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Social Justice

Fuel poverty will kill terminally ill people quicker this year, charity says

Terminally ill people are forced to “make impossible decisions”, Marie Curie said, faced with choosing between paying bills or buying food

Fuel poverty could mean thousands of Brits die early this year, according to a new study from charity Marie Curie, as concerns grow that fuel poverty could have severe effects for people at the end of their lives.

High energy bills, delays in receiving benefit payments and extra costs associated with  illness are putting terminally ill people at risk, Marie Curie said in the report. Living in cold, damp housing can exacerbate symptoms, trigger new infections and impact people’s mental wellbeing while speeding up death in the worst cases.

“I’ve been in situations where I have heated up rice and put it in a pillowcase to keep patients warm,” said Beth Namara, a Marie Curie nurse who has been caring for terminally ill people for six years. On some visits she said she has found people shivering, with no blankets or money to afford to heat their home.

Cold housing was to blame for nearly 20,000 excess winter deaths from respiratory diseases between 2014 and 2019, according to the study, as well as 10,900 from dementia.

Researchers took World Health Organisation estimates that 30 per cent of excess winter deaths are down to cold, damp homes and applied that to Office for National Statistics data on excess winter deaths to produce the figures.

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“With the cost of living increasing and more unemployment than ever before, I’m really worried what this year will bring as there’s no doubt a cold home will worsen a patient’s condition,” Namara added. “I think it will be worse than ever before this winter. I’ve visited some patients who can’t even afford to buy toilet paper. It’s going to be hard.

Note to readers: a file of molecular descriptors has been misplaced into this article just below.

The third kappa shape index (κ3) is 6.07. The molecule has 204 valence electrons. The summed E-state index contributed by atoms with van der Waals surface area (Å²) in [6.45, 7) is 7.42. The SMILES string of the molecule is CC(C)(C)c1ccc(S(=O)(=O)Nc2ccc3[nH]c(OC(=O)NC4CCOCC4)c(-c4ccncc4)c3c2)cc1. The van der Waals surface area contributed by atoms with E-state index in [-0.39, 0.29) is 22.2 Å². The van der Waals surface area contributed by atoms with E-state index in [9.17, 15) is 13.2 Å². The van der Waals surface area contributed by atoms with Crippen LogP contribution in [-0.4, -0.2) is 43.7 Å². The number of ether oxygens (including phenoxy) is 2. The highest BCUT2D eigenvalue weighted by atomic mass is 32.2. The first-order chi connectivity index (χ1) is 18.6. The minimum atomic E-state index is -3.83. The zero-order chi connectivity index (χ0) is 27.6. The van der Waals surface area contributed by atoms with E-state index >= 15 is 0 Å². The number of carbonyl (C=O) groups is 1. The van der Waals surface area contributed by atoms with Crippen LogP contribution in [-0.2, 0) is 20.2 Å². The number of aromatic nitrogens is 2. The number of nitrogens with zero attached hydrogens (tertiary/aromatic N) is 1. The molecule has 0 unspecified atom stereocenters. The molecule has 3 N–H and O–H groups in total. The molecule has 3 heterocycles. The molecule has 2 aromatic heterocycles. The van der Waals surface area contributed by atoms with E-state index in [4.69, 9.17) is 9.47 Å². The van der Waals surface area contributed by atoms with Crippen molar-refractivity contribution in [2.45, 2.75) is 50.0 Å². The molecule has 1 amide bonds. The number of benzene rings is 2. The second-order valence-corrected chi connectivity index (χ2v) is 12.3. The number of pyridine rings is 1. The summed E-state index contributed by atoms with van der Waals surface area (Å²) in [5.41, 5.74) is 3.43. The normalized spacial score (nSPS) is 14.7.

“It can be emotionally draining to see patients deteriorate because of the environment they are living in.”

The Government must make it a priority to give more financial support to people with terminal illnesses as well as making it easier for them to access schemes like the Warm Home Discount, according to Marie Curie. The charity said terminally ill people often miss out on grants such as the Winter Fuel Payment because eligibility criteria does not cover them or because they don’t know they can apply.

Terminally ill people are forced to “make impossible decisions”, the report said, faced with choosing between paying bills or buying food. 

Gillian, who suffers from terminal autoimmune disorder Antiphospholipid Syndrome, has to make sure her heating is on all the time or it can increase her risk of blood clots and heart attacks.

Gillian lives alone and relies on benefits to live, but says it isn’t enough.

It is shocking that any dying person should spend the end of their life in cold, damp and uncomfortable conditions

“Due to my diagnosis, being cold isn’t an option, but I’ve had to choose at some points in my life, do I pay my bill or buy food?” she said. “I’ve been behind with my fuel bills, and general utility bills, council tax. You have to juggle all that.”

Ensuring terminally ill people is also key to ensuring further pressure is not placed on the NHS during the pandemic, Marie Curie’s chief executive Matthew Reed said, calling for the Government and care sectors to tackle the “scourge” of fuel poverty among people at the ends of their lives.

“It is shocking that any dying person should spend the end of their life in cold, damp and uncomfortable conditions, robbed of the best quality of life possible because of unaffordable heating costs.

“We know that terminally ill people are among the most vulnerable to fuel poverty and the consequences can be devastating. Throughout the pandemic, our community nurses have continued to provide care and support to people at end of life in their homes across the country, but we need to make sure they are in a comfortable, warm environment so they are not forced into hospitals, increasing pressure on an already stretched NHS.”

Earlier this week fuel regulator Ofgem proposed a £21 increase for the energy price cap, sparking outcry from campaigners who said a price hike would hit elderly people and those with health conditions the hardest.

“While £21 a year may not seem much to regulators and energy firms, it means a lot for the elderly and most vulnerable in society,” said Simon Francis, co-ordinator of the End Fuel Poverty Coalition. Ofgem will announce its decision in February.

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